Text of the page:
‘However, over the coming weeks and months there may be a chance for more lenders to become more competitive if funding costs remain at lower levels.
‘That could allow more to get closer in price and compete against the big banks that have been dominating recently.
‘Borrowers shouldn’t hold off from taking action though, as paying a lender’s standard variable rate for a month or two more could easily outweigh any benefit if there is any improvements to what are already ultra low fixed rates.’
Another factor that will affect rates is how much of a financial hit lenders will take by offering support to customers and staff affected by the coronavirus outbreak.
A number of lenders have offered forbearance to borrowers whose income is affected by the outbreak.
Experts say that funding this move might ward off any rate cuts for the time being.
Kate Davies, director of the Intermediary Mortgage Lenders Association, said: ‘We know that a number of lenders have specifically said they will offer forbearance to borrowers whose income is affected by the outbreak – and that “forbearance” will have to be funded somehow.
‘We know that margins are very tight at the moment, so a reduced rate makes room for manoeuvre even smaller.
‘Lenders which are also deposit-takers such as building societies and to a lesser extent banks will also not want to clobber their savers even more, at a time when the stock market has got the jitters and people are feeling nervous about their savings.
‘So given that the small cuts that might be made probably won’t make a huge amount of difference to borrowers’ regular repayments, I’m not sure you’ll see a rush to tweak rates just now.’
The Bank of England’s drastic rate cut marks the first time since 2016 that rates have been cut, and the first emergency cut since the 2008 financial crisis (here is a graph without the recent cut)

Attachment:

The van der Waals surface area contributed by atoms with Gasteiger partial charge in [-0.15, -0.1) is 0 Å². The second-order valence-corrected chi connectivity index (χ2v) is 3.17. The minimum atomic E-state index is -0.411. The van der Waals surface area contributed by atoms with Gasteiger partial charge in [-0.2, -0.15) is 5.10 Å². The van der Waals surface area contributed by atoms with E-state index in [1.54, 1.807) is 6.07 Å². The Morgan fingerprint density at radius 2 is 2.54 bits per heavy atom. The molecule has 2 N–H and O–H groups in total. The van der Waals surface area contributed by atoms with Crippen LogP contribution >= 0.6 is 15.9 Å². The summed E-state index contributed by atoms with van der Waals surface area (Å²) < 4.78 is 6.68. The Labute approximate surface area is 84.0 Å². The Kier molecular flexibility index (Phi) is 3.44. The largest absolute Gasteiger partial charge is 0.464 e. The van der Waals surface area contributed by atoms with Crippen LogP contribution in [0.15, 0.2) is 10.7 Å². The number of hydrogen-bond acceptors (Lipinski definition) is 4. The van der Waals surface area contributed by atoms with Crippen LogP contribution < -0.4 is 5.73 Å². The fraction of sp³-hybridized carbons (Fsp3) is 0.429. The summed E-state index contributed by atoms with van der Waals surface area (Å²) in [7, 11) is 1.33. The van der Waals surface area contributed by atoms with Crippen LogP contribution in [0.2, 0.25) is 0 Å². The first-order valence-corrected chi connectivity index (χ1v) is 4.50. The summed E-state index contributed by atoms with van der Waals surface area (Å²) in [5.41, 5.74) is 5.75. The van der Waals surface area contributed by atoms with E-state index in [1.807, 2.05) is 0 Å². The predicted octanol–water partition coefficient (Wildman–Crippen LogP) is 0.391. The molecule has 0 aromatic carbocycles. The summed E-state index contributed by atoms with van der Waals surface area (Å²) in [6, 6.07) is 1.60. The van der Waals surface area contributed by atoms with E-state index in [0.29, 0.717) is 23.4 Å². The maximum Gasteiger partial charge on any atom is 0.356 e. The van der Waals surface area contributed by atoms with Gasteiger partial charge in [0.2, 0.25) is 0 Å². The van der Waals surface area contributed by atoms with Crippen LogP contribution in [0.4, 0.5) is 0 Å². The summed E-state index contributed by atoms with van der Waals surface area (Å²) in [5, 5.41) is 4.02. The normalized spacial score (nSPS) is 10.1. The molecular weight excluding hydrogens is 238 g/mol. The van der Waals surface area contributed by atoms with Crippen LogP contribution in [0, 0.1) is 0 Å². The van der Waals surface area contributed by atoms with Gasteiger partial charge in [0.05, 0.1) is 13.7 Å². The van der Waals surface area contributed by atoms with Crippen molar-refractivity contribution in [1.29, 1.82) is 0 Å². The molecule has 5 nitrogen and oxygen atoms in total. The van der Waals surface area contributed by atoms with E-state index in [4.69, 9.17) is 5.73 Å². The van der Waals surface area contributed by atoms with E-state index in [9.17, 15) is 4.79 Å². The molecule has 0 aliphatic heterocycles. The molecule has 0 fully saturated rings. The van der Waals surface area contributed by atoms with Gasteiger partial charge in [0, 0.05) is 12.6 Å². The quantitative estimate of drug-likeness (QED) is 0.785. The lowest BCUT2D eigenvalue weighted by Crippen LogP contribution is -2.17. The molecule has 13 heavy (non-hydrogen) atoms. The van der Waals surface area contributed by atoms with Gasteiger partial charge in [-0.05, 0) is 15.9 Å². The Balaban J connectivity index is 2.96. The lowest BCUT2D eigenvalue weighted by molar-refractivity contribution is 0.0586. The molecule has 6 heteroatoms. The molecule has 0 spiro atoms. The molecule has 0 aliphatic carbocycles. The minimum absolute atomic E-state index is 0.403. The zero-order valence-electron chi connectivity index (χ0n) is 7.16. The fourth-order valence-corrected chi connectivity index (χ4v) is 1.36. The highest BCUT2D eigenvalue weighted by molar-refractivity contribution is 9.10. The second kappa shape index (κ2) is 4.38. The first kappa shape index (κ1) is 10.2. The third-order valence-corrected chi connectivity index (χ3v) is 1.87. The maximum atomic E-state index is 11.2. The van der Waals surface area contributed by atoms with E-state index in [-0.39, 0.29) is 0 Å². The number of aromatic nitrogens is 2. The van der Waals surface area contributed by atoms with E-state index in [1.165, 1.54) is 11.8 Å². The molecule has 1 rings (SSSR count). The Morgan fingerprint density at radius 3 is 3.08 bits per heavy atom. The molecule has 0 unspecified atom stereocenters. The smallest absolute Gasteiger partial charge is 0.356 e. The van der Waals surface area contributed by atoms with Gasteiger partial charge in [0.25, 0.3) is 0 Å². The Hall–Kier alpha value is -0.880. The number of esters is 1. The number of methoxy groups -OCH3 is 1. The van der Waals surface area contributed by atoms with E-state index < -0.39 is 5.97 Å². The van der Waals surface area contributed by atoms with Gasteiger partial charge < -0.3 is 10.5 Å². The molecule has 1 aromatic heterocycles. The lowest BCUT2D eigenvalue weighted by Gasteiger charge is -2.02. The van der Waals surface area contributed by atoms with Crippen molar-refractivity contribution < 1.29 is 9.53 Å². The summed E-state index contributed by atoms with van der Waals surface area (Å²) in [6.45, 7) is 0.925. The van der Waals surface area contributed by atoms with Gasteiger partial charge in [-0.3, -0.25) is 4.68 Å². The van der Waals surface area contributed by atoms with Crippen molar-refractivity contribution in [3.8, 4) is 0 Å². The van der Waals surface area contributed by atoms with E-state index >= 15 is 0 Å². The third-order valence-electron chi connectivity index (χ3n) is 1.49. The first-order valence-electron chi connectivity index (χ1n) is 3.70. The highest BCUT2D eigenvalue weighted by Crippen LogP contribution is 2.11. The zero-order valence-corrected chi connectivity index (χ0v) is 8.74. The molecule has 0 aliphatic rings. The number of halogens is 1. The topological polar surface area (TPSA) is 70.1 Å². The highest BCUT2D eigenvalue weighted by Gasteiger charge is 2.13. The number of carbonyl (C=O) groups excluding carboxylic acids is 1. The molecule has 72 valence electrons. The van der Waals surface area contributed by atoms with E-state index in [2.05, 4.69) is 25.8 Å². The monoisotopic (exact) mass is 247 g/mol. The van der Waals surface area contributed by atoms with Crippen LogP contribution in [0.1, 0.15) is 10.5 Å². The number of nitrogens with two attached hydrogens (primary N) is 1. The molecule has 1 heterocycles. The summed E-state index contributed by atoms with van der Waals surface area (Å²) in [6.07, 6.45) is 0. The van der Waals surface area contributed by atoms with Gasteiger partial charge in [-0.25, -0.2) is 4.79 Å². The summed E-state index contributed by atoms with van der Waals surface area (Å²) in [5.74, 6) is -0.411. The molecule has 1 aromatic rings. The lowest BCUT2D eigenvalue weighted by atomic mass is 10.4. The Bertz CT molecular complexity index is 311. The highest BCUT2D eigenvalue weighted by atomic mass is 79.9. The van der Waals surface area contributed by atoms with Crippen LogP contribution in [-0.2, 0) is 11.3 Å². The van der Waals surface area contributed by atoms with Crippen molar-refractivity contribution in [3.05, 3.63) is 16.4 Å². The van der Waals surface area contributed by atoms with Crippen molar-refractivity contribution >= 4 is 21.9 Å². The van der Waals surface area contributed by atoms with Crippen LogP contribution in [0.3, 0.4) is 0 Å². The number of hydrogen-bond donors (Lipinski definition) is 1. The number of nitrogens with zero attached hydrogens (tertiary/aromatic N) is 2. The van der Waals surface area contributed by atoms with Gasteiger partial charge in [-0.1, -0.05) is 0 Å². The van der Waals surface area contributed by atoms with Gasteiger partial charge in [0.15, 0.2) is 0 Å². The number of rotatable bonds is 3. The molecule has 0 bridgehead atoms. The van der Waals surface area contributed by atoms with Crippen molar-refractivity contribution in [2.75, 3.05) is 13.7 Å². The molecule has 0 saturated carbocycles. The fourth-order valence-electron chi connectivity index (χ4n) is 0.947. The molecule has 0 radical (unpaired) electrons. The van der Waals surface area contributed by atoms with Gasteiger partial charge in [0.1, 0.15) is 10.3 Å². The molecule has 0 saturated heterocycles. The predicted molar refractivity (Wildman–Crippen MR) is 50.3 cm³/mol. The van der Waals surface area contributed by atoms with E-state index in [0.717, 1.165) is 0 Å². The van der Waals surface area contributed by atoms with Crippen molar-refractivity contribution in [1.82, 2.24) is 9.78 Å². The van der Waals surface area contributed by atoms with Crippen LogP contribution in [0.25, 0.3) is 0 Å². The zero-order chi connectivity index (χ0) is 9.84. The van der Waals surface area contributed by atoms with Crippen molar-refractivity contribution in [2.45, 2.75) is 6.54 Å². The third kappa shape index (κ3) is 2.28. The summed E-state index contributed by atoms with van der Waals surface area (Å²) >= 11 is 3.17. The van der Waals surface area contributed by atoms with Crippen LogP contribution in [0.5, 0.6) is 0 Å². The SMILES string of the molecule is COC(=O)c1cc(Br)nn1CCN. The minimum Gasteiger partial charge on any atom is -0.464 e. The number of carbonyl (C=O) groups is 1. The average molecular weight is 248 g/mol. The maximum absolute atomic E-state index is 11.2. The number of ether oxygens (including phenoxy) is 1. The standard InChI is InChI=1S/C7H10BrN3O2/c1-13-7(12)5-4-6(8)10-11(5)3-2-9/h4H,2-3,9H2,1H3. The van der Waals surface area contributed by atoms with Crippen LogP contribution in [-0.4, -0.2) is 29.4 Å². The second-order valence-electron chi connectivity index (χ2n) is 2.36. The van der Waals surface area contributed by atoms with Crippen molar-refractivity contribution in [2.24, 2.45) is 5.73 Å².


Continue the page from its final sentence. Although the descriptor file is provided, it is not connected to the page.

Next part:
Andrew Montlake from broker Coreco said: ‘Yet again we find ourselves in unprecedented times.
‘Some lenders may choose not to change at all and to use this to help bolster reserves to support themselves and potentially customers affected by the coronavirus during the crisis.
‘We could also even see some lenders increase rates slightly as they price in the fact that their own staff levels may be low in the weeks and months ahead and they may not be able to cope with any increased demand and want to reduce the amount of applications coming through their doors.’
You can keep up with the latest mortgage deals with This is Money and L&Cs mortgage finder tool by clicking here.
How will the Bank’s cut affect my monthly bill?
A 0.5 per cent cut doesn’t seem like much, but assuming the full cut is passed onto borrowers it can add up to quite a bit.
For example, a tracker mortgage that tracks base rate plus 1.5 per cent would now be cut from 2.25 per cent to 1.75 per cent.
On a £200,000 mortgage taken over 20 years this would see monthly repayments drop from £1,036 to £988 – a saving of £48 per month, or £576 per year.
Over the life of the mortgage it would result in tens of thousands of pounds of saved interest.
This is assuming the base rate stays the same, which it won’t, but gives an indication of the type of impact a cut like this can have.
If your mortgage is a discount to your lender’s SVR, if they have cut their SVR it will have the same affect as the example above.